- Use a category description mod and bung a few 'extension ladders' terms in there (in naturally speaking context , obviously).

- add a short description mod for the product listings. Make sure you have your keyterms mentioned at least once in the first hundred words or so of the product descripions.

 

In this way you are themeing ONE page and ONE PAGE ONLY for your term. The search engines cant possibly return your index page now ! Now you're free to optimise it further to better increase your serps.

 

Job Done. I've seen significant increases in the serps by doing the above, and whats even better is that the correct landing page is being returned !!

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Basically what you are saying then is that you had a page optimized for a particular keyword, albeit not on purpose, and now you are optimizing for a different keyword. The search engines did exactly as they should have done in ranking your home page for ladders. That's SEO 101 - setup the page for the keywords you want to target. If the keyword density is mainly coming from the category links, then the page is not optimized properly. But the main flaw in your process is that by changing the categories menu to a javascript one, you cut off any links to the categories, so they would never be found and thus not listed at all.

 

Jack

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Basically what you are saying then is that you had a page optimized for a particular keyword, albeit not on purpose, and now you are optimizing for a different keyword. The search engines did exactly as they should have done in ranking your home page for ladders.

 

Jack

 

no, thats not what i'm saying. re-read it. You've picked up on a side argument which has nothing to do with my original post. What im saying that google is seeing ANY combination of keyword density occurring on the index page, and favouring it over the substantially better density (and proximity) of the fully optimised category pages, meaning that you cannot optimise your category pages until you remove virtually all mentions of them from the index page. The average OSC and virtually all other e-commece packages stuff the front page with multiple mentions of the categories and products effectively rendering any further optimisation useless. This is what the thread is about, you have to get rid of everything to do with the categories from the index page.

 

That's SEO 101 - setup the page for the keywords you want to target.

 

again, re-read it. you CANNOT theme the index page for one specific term UNLESS you get rid of the multiple category menu and bestseller mentions, otherwise you're just watering down your index page and reducing its effectiveness for your main term... correct?

 

But the main flaw in your process is that by changing the categories menu to a javascript one, you cut off any links to the categories, so they would never be found and thus not listed at all.

 

I knew someone would pick up on that, but its simply not true... You're not actually cutting off links to the categories, as they are in the sitemap anyway. Plus, if require you can target your main categories by anchor text in to them from the main paragraph , albeit in small doses and in a way that doesnt throw up too many extra repeated keywords. In this way you can also manipulate the page rank much more easily than you can with a standard menu.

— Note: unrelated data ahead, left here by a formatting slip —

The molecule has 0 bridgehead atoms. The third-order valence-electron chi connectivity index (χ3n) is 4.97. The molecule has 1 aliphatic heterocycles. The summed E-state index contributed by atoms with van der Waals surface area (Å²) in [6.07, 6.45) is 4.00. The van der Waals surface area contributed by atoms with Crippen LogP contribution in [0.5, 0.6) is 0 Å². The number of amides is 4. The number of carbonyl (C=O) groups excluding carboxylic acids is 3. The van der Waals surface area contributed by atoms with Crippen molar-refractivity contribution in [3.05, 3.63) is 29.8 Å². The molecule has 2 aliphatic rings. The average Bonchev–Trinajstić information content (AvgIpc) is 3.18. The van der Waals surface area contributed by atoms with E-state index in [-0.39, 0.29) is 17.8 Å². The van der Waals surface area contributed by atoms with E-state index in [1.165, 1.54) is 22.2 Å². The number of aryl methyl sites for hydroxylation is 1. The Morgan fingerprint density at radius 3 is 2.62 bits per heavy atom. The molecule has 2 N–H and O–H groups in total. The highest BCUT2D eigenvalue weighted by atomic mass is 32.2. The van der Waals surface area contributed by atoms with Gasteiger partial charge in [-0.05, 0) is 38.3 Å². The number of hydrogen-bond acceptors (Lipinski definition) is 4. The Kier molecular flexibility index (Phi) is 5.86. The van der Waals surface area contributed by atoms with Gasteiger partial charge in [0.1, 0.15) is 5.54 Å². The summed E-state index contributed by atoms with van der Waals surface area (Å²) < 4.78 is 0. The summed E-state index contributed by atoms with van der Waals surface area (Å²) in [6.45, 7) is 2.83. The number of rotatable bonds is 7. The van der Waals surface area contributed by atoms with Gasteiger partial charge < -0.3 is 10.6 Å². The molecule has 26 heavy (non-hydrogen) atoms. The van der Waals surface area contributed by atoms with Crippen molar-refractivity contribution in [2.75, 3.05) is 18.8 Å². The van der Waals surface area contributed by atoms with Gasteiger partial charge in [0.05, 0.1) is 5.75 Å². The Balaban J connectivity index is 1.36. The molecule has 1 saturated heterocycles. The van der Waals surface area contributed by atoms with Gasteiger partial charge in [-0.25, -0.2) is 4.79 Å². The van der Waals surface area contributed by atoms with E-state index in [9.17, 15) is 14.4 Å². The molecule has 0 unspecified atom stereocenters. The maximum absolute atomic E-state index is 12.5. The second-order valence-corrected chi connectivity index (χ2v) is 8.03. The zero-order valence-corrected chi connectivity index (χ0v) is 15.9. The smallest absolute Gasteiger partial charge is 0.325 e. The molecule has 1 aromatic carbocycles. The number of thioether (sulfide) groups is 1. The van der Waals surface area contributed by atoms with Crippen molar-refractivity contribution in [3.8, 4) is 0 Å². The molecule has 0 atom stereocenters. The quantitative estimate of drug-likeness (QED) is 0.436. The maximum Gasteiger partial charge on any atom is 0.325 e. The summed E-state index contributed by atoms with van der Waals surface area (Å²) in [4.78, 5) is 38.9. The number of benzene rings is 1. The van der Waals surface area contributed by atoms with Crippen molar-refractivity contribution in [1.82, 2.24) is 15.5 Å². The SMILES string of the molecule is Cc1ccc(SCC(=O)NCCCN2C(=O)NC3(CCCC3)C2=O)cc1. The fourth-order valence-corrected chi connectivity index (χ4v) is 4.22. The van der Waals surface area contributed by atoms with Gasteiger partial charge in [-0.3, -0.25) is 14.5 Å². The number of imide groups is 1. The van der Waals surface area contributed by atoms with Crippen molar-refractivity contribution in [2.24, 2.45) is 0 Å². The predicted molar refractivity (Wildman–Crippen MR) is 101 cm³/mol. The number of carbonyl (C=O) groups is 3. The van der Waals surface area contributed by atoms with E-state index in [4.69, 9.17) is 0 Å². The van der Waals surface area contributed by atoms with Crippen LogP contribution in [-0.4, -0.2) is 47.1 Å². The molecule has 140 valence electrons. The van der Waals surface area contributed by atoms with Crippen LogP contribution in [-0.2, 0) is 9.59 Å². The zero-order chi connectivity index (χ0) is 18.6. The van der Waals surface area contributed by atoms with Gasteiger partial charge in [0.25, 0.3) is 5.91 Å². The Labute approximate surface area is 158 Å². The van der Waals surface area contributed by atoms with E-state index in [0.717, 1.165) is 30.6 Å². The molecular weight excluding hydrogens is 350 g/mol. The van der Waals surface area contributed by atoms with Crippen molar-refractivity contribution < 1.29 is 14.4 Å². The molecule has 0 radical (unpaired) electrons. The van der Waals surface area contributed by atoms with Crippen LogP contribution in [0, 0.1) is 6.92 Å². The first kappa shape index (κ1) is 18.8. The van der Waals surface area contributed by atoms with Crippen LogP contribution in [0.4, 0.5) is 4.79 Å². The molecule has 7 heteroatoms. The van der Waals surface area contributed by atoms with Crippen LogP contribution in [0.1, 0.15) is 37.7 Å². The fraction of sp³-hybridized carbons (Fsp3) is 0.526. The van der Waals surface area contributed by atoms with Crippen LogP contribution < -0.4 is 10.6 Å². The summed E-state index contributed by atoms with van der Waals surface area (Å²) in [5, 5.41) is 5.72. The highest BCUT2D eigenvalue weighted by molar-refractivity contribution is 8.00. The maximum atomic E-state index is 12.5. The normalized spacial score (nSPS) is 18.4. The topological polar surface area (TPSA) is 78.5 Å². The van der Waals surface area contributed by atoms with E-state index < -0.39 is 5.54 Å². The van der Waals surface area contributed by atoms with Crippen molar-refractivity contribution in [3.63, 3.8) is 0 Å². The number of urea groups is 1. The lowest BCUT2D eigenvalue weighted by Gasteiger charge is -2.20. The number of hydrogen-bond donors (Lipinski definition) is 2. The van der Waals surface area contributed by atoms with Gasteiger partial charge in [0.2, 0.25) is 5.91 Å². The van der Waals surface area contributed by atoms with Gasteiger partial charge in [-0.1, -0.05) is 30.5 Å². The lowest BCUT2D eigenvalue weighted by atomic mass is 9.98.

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No, I understood what you meant but you missing the point of optimizing your page. If the page is optimized correctly, the search engines will determine what the page is about and it won't make any difference if the categories are there or not. A properly optimized page will have the correct keyword density for the chosen keyword(s) and so, by default, the keyword density for the category links will be low and not have much of an affect. If the keyword density of your categories are taking over your page, then you don't have it optimized correctly.

 

As for the links, not all sites have a sitemap. But even if they do, the links they provide are second level, which diminishes their effectiveness.

 

Jack

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again.. perhaps i need to clarify. You're right in what you say but you're not really getting my point.

 

Yes, if all your categories are entirely different terms then there isnt a problem. The problem occurs when you have similarly worded categories which include one repeated word.. eg 'Garden Lampposts', 'Garden Urns' , 'Garden Benches'. Your home page then becomes littered with 'garden' terms, especially if you're using an unordered list CSS menu, which also contains all your visible sub category names. Throw in an infobox or two and the problem increases. You will be hard pressed to compete to add another main term in sufficient quantity in a paragraph in order to get past the density for the 'garden' term... and if you did it would look severely out of context to the visitor.

 

Google will come along and index your home page, and your category pages. It sees a huge unavoidable reference to 'garden' on the index page.

Now, when a searcher searches for say 'Garden Lampposts' , google will check the cache and see that your home age contains numerous references to 'Garden' (perhaps 20 or 30) , along with say 4 or 5 mentions of 'lampposts' in the menu, or in the main text . Thats enough for google !! it will return your homepage for that term and wont bother referencing your category page EVEN IF YOUR CATEGORY PAGE IS BETTER OPTIMISED, HAS BETTER DENSITY, PROXIMITY, AND BETTER METAS FOR THE TERM !!!